Johannes Moser is a regular visitor to Bantry. This year he was due to play the three Martinů Cello Sonatas with the Russian pianist, Andrei Korobeinikov. Curiously Martinů’s complete quartets had featured in Pavel Haas Quartet’s prospective programme. Hopefully both these programmes will re-appear next year. Ever the adventurous soloist, Moser is now introducing us to one of Weinberg’s Cello Sonatas. This is a lyrical but quiet work that livens up with a propulsive, hard-driven Finale that, inevitably, was written for Rostropovich. Shostakovich’s Cello Sonata is an early work, pre-dating his long duel with Stalin and the unpredictably repressive Soviet authorities. So the gentle and untroubled lyricism of the first movement may come as a surprise, though the spiky, percussive piano part in the Scherzo is more familiar territory. The slow meditative opening to the Largo gradually arouses itself to a moment of restrained passion, but by the coda it has sunk back into exhausted stasis. After so much introspection the ebullient and playful Finale comes as a surprise with both instruments shamelessly showing off. Not many Shostakovich works end with such a broad smile.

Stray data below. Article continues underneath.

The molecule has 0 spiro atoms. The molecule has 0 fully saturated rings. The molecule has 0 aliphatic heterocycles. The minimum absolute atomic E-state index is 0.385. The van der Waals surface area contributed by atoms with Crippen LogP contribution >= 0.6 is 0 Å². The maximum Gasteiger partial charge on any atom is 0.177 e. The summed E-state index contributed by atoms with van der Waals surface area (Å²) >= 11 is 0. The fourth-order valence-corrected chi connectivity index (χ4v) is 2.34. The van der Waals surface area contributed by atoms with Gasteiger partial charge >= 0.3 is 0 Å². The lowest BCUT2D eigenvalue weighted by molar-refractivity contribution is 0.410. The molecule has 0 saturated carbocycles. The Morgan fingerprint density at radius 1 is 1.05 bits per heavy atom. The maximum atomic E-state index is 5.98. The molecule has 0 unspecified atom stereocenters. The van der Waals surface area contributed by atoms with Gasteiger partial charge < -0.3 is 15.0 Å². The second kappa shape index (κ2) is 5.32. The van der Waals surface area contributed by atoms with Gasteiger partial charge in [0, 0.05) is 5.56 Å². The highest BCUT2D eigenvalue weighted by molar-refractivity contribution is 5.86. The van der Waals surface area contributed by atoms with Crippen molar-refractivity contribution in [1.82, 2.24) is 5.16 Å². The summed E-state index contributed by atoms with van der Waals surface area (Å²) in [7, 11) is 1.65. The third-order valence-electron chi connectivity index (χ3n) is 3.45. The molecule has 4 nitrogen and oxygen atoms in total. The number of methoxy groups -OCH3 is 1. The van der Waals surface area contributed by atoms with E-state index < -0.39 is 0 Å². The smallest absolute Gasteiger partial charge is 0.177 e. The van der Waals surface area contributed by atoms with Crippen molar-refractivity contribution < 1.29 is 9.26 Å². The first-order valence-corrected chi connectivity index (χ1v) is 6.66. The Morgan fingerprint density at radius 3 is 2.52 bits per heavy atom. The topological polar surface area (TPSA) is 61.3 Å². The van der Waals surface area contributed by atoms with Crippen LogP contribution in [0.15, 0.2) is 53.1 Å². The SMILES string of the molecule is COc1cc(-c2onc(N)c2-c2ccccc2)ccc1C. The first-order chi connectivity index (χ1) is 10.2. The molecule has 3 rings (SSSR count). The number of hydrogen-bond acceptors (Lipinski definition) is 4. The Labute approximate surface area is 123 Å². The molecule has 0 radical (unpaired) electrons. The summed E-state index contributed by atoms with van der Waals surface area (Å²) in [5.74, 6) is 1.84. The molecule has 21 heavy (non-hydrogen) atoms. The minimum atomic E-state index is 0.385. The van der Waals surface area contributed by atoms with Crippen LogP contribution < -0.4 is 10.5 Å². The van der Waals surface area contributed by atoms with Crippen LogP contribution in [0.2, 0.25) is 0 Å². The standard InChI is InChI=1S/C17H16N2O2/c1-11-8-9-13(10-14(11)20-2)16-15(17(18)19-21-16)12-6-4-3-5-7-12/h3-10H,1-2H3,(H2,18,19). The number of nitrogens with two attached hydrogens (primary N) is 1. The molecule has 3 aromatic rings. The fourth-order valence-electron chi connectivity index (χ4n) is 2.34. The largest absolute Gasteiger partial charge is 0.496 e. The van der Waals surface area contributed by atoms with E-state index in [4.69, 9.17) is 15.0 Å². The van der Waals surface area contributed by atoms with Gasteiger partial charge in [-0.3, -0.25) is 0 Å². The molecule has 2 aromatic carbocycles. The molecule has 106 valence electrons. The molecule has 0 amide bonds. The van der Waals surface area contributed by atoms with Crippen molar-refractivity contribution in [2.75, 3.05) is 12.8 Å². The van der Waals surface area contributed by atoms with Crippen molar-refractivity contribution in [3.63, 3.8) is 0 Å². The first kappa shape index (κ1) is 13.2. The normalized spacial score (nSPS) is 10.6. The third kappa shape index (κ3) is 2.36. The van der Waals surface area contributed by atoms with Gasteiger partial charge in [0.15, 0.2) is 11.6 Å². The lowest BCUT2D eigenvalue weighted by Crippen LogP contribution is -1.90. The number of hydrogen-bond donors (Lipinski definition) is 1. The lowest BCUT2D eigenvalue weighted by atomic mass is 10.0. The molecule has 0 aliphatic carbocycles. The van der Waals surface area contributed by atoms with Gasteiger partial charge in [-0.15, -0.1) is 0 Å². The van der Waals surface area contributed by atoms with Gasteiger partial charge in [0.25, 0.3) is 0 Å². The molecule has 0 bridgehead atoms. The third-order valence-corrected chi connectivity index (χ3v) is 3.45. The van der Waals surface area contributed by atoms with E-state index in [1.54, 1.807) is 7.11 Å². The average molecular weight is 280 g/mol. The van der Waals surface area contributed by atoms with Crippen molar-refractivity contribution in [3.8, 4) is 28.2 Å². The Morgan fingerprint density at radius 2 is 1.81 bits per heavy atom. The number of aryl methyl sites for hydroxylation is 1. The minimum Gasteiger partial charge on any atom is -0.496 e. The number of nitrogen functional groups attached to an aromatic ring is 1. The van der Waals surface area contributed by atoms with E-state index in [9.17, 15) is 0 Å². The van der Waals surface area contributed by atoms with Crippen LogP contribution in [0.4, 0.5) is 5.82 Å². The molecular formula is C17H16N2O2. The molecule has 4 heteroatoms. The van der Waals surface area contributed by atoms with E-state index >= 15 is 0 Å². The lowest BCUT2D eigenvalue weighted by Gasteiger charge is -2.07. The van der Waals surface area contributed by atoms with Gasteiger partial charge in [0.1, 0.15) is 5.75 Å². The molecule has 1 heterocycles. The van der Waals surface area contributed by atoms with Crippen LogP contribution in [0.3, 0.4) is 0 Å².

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|Mieczysław Weinberg||Cello Sonata No.2 in G minor Op.63|
|Sergei Rachmaninov||Vocalise Op.34 No.14|
|Dmitri Shostakovich||Cello Sonata in D minor Op.40|
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